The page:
Article  CAS  Google Scholar 

  13. H. Ramdani, C. Ould-Lahoucine, Energy Convers. Manag. 222, 113238 (2020).

    Article  Google Scholar 

  14. W.A.M. Al-Shohani, R. Al-Dadah, S. Mahmoud, Appl. Therm. Eng. 109, 475 (2016).

    Article  Google Scholar 

  15. X. Han, L. Tu, Y. Sun, Sol. Energy 223, 168 (2021).

    Article  CAS  Google Scholar 

  16. M. Vaka, R. Walvekar, A.K. Rasheed, M. Khalid, H. Panchal, IEEE Access 8, 58227 (2020).

    Article  Google Scholar 

  17. S. Aberoumand, S. Ghamari, B. Shabani, Sol. Energy 165, 167 (2018).

    Article  CAS  Google Scholar 

  18. Y. Li, E.D. Peterson, H. Huang, M. Wang, D. Xue, W. Nie, W. Zhou, D.L. Carroll, Appl. Phys. Lett. 96, 243505 (2010).

    Article  CAS  Google Scholar 

  19. H. Huang, Y. Li, M. Wang, W. Nie, W. Zhou, E.D. Peterson, J. Liu, G. Fang, D.L. Carroll, Sol. Energy 85, 450 (2011).

    Article  CAS  Google Scholar 

  20. L.J. Gray, C. Griffin, W. Wolszczak, P. Allaire, D.L. Carroll, J. Renew. Sustain. Energy 13, 069101 (2021).

    Article  CAS  Google Scholar 

  21. U. Raikar, C.G. Renuka, Y.F. Nadaf, B.G. Mulimani, A.M. Karguppikar, M.K. Soudagar, Spectrochim. Acta A 65, 673 (2006).

    Article  CAS  Google Scholar 

  22. M. Hetmańska, A. Maciejewski, RSC Adv. 7, 44843 (2017).

    Article  Google Scholar 

  23. R. Biswas, J.E. Lewis, M. Maroncelli, Chem. Phys. Lett. 310, 485 (1999).

    Article  CAS  Google Scholar 

  24. F. Sobhnamayan, F. Sarhaddi, M.A. Alavi, S. Farahat, J. Yazdanpanahi, Renew. Energy 68, 356 (2014).

    Article  Google Scholar 

  25. I. Karaaslan, T. Menlik, Sol. Energy 224, 1260 (2021).

    Article  CAS  Google Scholar 

  26. E. Skoplaki, J.A. Palyvos, Sol. Energy 83, 614 (2009).

    Article  CAS  Google Scholar 

  27. B.J. Fontenault, E. Gutierrez-Miravete, “Modeling a Combined Photovoltaic-Thermal Solar Panel,” in Proceedings of 2012 COMSOL Conference (Boston, 2012). Accessed 29 Jul 2022

Download references


The authors would like to thank Laxman Poudel of WFU Physics and Anthony Le of WFU Chemistry for assistance with the spectroscopy measurements. The authors would also like to thank E. Chapman for assistance with handling of the glass tubes and D. Stieler for help with the quantum efficiency of the photovoltaic.


This work was supported by the Center for Nanotechnology and Molecular Materials at Wake Forest University.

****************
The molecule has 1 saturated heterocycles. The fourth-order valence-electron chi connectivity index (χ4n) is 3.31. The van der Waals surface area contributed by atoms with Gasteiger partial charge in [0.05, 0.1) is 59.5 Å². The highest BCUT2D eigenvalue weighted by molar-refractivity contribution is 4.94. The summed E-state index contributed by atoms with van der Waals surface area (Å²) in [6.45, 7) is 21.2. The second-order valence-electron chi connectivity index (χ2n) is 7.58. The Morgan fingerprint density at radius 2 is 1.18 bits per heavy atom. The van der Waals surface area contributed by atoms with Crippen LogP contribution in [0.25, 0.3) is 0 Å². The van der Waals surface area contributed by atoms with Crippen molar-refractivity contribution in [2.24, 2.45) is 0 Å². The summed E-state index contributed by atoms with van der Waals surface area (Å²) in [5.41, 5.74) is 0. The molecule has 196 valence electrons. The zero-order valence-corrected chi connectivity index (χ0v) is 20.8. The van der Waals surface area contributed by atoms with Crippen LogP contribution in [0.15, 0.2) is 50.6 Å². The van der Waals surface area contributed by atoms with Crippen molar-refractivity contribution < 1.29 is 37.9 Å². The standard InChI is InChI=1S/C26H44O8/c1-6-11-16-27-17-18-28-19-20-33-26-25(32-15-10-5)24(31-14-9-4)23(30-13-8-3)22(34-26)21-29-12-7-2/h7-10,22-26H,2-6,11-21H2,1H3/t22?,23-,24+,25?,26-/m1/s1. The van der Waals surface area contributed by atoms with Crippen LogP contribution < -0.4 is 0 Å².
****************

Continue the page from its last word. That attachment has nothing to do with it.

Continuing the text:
Author information

Authors and Affiliations



Authors contributed equally to this work.

Corresponding author

Correspondence to David L. Carroll.

Ethics declarations

Conflict of interest

On behalf of all authors, the corresponding author states that there is no conflict of interest.

Ethical approval

Not applicable.

Consent to participate

Not applicable.

Consent for publication

Not applicable.

Additional information

Publisher's Note

Springer Nature remains neutral with regard to jurisdictional claims in published maps and institutional affiliations.

Supplementary information

Below is the link to the electronic supplementary material.

Supplementary file1 (DOCX 2355 KB)

Rights and permissions

Springer Nature or its licensor (e.g. a society or other partner) holds exclusive rights to this article under a publishing agreement with the author(s) or other rightsholder(s); author self-archiving of the accepted manuscript version of this article is solely governed by the terms of such publishing agreement and applicable law.

Reprints and Permissions

About this article

Verify currency and authenticity via CrossMark

Cite this article

Gray, L.J., Buna, D., Ucer, K.B. et al. Incorporation of Stokes shifting dyes into a Si-based photovoltaic thermal system. MRS Bulletin (2023).

Download citation

  • Accepted:

  • Published:

  • DOI:


  • Cost
  • Efficiency
  • Energy generation
  • Photovoltaic
  • Sustainability